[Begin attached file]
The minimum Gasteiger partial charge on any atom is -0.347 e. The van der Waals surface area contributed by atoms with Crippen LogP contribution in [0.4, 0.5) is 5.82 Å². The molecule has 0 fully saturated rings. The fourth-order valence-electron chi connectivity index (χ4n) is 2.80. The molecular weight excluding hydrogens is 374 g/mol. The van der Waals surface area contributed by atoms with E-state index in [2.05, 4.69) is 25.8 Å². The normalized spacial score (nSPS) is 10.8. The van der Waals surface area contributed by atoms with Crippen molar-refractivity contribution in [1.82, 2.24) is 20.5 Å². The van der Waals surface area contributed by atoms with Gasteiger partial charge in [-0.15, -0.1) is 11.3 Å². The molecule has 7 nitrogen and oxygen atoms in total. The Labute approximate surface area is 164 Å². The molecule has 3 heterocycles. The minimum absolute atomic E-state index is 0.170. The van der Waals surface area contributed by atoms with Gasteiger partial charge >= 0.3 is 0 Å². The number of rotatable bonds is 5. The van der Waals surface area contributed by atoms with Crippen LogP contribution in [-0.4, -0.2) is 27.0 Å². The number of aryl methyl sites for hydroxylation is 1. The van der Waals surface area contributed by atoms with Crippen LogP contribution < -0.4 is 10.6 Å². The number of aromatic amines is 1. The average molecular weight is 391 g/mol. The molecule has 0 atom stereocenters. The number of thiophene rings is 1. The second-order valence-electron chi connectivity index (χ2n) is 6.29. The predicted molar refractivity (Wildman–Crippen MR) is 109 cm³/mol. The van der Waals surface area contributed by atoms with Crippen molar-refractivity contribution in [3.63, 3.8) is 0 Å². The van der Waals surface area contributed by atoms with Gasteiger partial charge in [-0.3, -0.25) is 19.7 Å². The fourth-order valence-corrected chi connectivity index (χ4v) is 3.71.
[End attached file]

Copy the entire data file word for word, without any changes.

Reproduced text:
The minimum Gasteiger partial charge on any atom is -0.347 e. The van der Waals surface area contributed by atoms with Crippen LogP contribution in [0.4, 0.5) is 5.82 Å². The molecule has 0 fully saturated rings. The fourth-order valence-electron chi connectivity index (χ4n) is 2.80. The molecular weight excluding hydrogens is 374 g/mol. The van der Waals surface area contributed by atoms with E-state index in [2.05, 4.69) is 25.8 Å². The normalized spacial score (nSPS) is 10.8. The van der Waals surface area contributed by atoms with Crippen molar-refractivity contribution in [1.82, 2.24) is 20.5 Å². The van der Waals surface area contributed by atoms with Gasteiger partial charge in [-0.15, -0.1) is 11.3 Å². The molecule has 7 nitrogen and oxygen atoms in total. The Labute approximate surface area is 164 Å². The molecule has 3 heterocycles. The minimum absolute atomic E-state index is 0.170. The van der Waals surface area contributed by atoms with Gasteiger partial charge >= 0.3 is 0 Å². The number of rotatable bonds is 5. The van der Waals surface area contributed by atoms with Crippen LogP contribution in [-0.4, -0.2) is 27.0 Å². The number of aryl methyl sites for hydroxylation is 1. The van der Waals surface area contributed by atoms with Crippen LogP contribution < -0.4 is 10.6 Å². The number of aromatic amines is 1. The average molecular weight is 391 g/mol. The molecule has 0 atom stereocenters. The number of thiophene rings is 1. The second-order valence-electron chi connectivity index (χ2n) is 6.29. The predicted molar refractivity (Wildman–Crippen MR) is 109 cm³/mol. The van der Waals surface area contributed by atoms with Crippen molar-refractivity contribution in [3.63, 3.8) is 0 Å². The van der Waals surface area contributed by atoms with Gasteiger partial charge in [-0.3, -0.25) is 19.7 Å². The fourth-order valence-corrected chi connectivity index (χ4v) is 3.71.